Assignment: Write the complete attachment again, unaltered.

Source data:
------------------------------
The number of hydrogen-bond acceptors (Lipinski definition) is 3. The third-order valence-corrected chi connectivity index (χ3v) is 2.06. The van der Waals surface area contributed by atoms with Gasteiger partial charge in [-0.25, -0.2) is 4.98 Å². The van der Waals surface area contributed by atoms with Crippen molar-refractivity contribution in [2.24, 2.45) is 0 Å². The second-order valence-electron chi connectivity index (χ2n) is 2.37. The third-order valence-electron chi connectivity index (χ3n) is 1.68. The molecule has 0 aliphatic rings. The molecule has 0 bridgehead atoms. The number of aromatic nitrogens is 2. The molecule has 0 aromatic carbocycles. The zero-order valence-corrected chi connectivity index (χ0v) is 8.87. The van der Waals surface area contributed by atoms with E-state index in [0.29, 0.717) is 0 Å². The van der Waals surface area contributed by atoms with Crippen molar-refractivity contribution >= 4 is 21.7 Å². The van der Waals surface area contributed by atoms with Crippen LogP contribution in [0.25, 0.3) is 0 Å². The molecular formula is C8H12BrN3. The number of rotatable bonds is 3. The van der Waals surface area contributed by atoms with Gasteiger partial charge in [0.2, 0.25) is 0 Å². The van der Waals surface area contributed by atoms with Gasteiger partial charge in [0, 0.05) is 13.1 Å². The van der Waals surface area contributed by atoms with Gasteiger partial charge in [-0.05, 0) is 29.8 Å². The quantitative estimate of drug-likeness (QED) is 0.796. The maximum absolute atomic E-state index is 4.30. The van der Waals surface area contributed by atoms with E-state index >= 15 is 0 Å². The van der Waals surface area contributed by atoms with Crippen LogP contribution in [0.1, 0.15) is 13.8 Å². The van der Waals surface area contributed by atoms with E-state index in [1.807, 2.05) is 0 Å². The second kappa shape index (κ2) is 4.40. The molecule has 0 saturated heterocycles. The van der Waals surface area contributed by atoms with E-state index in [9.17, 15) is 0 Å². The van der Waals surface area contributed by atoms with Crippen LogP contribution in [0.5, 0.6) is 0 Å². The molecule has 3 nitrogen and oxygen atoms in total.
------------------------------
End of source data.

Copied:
The number of hydrogen-bond acceptors (Lipinski definition) is 3. The third-order valence-corrected chi connectivity index (χ3v) is 2.06. The van der Waals surface area contributed by atoms with Gasteiger partial charge in [-0.25, -0.2) is 4.98 Å². The van der Waals surface area contributed by atoms with Crippen molar-refractivity contribution in [2.24, 2.45) is 0 Å². The second-order valence-electron chi connectivity index (χ2n) is 2.37. The third-order valence-electron chi connectivity index (χ3n) is 1.68. The molecule has 0 aliphatic rings. The molecule has 0 bridgehead atoms. The number of aromatic nitrogens is 2. The molecule has 0 aromatic carbocycles. The zero-order valence-corrected chi connectivity index (χ0v) is 8.87. The van der Waals surface area contributed by atoms with E-state index in [0.29, 0.717) is 0 Å². The van der Waals surface area contributed by atoms with Crippen molar-refractivity contribution >= 4 is 21.7 Å². The van der Waals surface area contributed by atoms with Crippen LogP contribution in [0.25, 0.3) is 0 Å². The molecular formula is C8H12BrN3. The number of rotatable bonds is 3. The van der Waals surface area contributed by atoms with Gasteiger partial charge in [0.2, 0.25) is 0 Å². The van der Waals surface area contributed by atoms with Gasteiger partial charge in [0, 0.05) is 13.1 Å². The van der Waals surface area contributed by atoms with Gasteiger partial charge in [-0.05, 0) is 29.8 Å². The quantitative estimate of drug-likeness (QED) is 0.796. The maximum absolute atomic E-state index is 4.30. The van der Waals surface area contributed by atoms with E-state index >= 15 is 0 Å². The van der Waals surface area contributed by atoms with Crippen LogP contribution in [0.1, 0.15) is 13.8 Å². The van der Waals surface area contributed by atoms with E-state index in [1.807, 2.05) is 0 Å². The second kappa shape index (κ2) is 4.40. The molecule has 0 saturated heterocycles. The van der Waals surface area contributed by atoms with E-state index in [9.17, 15) is 0 Å². The van der Waals surface area contributed by atoms with Crippen LogP contribution in [0.5, 0.6) is 0 Å². The molecule has 3 nitrogen and oxygen atoms in total.